Pierre Oberlé looks at the special benefits Luxembourg offers to Shariah compliant fund promoters, and reviews the latest developments in this area.
Luxembourg’s strengths in conventional investment funds make Shariah compliant investment funds a natural next step. Over the past 20 years, the Grand Duchy has become the leading centre for global fund distribution and Europe’s number one fund domicile in terms of assets. It now also ranks in the top five domiciles for Islamic funds.
The development of UCITS and implications for Shariah compliant investments
While Luxembourg’s success in the fund industry is a result of its business model, it is above all the success story of a truly European idea: the UCITS framework, which celebrated its 25th anniversary last December. On 16th December 2010, the Luxembourg Parliament ratified UCITS IV, making Luxembourg once again — as in 1985 and 2002 — the first EU country to incorporate the new rules into national law.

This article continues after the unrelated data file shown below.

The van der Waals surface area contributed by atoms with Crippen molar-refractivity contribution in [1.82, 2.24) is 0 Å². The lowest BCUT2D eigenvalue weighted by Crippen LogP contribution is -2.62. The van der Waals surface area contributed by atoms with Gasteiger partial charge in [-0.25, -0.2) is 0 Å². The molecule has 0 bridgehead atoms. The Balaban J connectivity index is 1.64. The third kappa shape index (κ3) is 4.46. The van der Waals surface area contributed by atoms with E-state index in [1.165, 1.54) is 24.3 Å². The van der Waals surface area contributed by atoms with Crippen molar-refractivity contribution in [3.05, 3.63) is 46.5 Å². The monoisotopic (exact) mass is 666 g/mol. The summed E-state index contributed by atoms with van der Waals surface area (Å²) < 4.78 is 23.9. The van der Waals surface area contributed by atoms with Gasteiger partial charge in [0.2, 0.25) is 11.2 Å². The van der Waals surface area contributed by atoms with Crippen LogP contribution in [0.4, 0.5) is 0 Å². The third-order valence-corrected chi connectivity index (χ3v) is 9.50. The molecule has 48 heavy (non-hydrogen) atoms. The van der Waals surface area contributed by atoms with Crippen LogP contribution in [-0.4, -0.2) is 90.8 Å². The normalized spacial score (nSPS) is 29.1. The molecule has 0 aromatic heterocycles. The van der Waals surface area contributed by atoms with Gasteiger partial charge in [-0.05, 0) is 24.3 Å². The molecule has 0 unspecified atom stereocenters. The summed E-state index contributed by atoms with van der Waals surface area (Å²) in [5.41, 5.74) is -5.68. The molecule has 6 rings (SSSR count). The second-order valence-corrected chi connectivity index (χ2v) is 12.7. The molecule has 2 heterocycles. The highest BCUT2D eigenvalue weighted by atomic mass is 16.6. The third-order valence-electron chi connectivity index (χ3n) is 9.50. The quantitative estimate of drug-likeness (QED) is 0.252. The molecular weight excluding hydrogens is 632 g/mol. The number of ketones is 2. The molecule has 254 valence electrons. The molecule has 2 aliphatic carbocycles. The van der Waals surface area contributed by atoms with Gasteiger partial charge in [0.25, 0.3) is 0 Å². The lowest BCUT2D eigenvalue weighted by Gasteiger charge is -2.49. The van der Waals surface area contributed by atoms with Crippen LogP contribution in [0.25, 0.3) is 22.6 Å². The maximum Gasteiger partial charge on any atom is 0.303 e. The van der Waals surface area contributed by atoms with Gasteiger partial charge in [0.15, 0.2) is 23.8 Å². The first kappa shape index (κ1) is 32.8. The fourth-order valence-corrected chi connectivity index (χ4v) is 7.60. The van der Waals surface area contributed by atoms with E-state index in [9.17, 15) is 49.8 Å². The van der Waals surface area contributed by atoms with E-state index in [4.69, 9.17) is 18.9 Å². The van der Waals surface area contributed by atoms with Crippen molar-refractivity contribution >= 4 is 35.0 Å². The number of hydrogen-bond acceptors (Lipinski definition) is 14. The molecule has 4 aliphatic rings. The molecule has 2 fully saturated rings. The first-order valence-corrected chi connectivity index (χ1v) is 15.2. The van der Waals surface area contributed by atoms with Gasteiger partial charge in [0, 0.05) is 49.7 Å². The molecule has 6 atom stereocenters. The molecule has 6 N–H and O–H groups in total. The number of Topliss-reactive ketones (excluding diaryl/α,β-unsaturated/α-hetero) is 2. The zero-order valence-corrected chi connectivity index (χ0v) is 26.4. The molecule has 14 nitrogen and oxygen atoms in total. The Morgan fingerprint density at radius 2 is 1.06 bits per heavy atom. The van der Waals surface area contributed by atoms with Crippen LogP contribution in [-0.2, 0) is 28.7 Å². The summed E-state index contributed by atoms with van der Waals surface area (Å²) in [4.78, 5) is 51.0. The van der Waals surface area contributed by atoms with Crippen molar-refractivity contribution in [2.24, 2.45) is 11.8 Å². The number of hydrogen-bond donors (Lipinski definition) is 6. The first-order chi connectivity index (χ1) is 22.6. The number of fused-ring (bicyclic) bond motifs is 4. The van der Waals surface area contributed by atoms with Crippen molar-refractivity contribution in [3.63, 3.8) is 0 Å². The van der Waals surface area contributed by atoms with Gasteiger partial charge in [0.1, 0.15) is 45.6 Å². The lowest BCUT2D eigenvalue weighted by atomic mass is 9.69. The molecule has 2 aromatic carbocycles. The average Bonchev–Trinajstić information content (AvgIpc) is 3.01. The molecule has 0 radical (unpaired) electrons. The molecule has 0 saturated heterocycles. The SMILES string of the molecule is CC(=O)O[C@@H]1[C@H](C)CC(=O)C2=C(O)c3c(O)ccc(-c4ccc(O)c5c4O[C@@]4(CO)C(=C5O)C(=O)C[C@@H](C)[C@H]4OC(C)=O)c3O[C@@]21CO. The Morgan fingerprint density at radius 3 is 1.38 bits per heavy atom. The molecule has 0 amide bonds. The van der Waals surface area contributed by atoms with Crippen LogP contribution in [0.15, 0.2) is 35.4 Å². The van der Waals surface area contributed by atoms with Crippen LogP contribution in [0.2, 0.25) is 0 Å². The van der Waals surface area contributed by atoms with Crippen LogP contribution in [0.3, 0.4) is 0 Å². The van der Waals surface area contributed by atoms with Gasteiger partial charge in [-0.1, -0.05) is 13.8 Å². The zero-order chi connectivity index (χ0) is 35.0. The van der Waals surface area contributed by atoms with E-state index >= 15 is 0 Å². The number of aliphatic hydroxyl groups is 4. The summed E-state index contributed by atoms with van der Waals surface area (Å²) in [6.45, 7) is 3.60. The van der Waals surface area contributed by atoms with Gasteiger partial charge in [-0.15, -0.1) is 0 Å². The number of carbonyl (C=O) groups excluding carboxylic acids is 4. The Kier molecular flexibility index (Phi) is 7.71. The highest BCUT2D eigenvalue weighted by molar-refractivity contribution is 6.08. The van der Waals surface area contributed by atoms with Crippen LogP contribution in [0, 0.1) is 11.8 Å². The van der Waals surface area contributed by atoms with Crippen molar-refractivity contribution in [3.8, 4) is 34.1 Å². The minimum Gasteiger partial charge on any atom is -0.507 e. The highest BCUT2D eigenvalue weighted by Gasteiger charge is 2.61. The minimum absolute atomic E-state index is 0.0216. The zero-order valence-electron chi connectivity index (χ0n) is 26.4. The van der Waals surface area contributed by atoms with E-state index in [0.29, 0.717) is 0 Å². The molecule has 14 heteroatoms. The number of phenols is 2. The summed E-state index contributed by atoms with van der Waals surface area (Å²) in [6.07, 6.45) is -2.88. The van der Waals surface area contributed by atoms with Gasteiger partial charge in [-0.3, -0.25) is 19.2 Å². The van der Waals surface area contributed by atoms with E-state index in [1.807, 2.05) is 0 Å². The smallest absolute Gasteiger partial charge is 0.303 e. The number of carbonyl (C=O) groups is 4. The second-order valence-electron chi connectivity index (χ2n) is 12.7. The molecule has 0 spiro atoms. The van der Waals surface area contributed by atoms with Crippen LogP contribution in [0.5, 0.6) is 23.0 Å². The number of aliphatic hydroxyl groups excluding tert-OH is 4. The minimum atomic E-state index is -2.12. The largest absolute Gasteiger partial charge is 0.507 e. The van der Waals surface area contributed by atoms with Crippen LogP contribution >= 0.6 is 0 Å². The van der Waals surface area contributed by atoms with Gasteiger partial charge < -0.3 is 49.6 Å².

UCITS stands for ‘Undertaking for Collective Investment in Transferable Securities’, and derives from a European directive of the 20th December 1985 that introduced a single EU-wide regulatory regime for open-ended funds investing in transferable securities such as shares or bonds.
This directive is aimed at ensuring high levels of investor protection; it regulates the organisation, management and oversight of UCITS funds, and sets rules for diversification, liquidity and risk management.